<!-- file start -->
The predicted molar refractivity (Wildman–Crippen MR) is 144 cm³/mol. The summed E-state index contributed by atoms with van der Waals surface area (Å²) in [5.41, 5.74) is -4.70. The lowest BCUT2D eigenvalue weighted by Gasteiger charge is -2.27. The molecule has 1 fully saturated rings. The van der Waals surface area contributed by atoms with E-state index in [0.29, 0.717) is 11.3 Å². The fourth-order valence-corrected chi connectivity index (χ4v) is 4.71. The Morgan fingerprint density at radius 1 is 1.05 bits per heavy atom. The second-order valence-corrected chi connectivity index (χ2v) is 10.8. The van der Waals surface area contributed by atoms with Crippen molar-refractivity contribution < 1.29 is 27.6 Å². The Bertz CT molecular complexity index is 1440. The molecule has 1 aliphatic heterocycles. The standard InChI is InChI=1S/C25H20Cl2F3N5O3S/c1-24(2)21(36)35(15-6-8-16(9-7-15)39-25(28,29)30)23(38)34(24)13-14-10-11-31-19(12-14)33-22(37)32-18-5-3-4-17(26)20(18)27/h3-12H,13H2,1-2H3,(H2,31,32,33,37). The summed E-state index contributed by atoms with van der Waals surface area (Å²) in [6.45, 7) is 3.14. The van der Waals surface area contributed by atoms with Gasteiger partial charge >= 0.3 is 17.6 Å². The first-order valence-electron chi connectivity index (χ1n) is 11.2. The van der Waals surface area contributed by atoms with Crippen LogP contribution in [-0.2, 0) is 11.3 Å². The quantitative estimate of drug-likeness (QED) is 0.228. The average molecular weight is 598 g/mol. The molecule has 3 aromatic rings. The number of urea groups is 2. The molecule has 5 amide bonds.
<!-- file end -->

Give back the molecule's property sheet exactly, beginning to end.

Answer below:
The predicted molar refractivity (Wildman–Crippen MR) is 144 cm³/mol. The summed E-state index contributed by atoms with van der Waals surface area (Å²) in [5.41, 5.74) is -4.70. The lowest BCUT2D eigenvalue weighted by Gasteiger charge is -2.27. The molecule has 1 fully saturated rings. The van der Waals surface area contributed by atoms with E-state index in [0.29, 0.717) is 11.3 Å². The fourth-order valence-corrected chi connectivity index (χ4v) is 4.71. The Morgan fingerprint density at radius 1 is 1.05 bits per heavy atom. The second-order valence-corrected chi connectivity index (χ2v) is 10.8. The van der Waals surface area contributed by atoms with Crippen molar-refractivity contribution < 1.29 is 27.6 Å². The Bertz CT molecular complexity index is 1440. The molecule has 1 aliphatic heterocycles. The standard InChI is InChI=1S/C25H20Cl2F3N5O3S/c1-24(2)21(36)35(15-6-8-16(9-7-15)39-25(28,29)30)23(38)34(24)13-14-10-11-31-19(12-14)33-22(37)32-18-5-3-4-17(26)20(18)27/h3-12H,13H2,1-2H3,(H2,31,32,33,37). The summed E-state index contributed by atoms with van der Waals surface area (Å²) in [6.45, 7) is 3.14. The van der Waals surface area contributed by atoms with Gasteiger partial charge >= 0.3 is 17.6 Å². The first-order valence-electron chi connectivity index (χ1n) is 11.2. The van der Waals surface area contributed by atoms with Crippen LogP contribution in [-0.2, 0) is 11.3 Å². The quantitative estimate of drug-likeness (QED) is 0.228. The average molecular weight is 598 g/mol. The molecule has 3 aromatic rings. The number of urea groups is 2. The molecule has 5 amide bonds.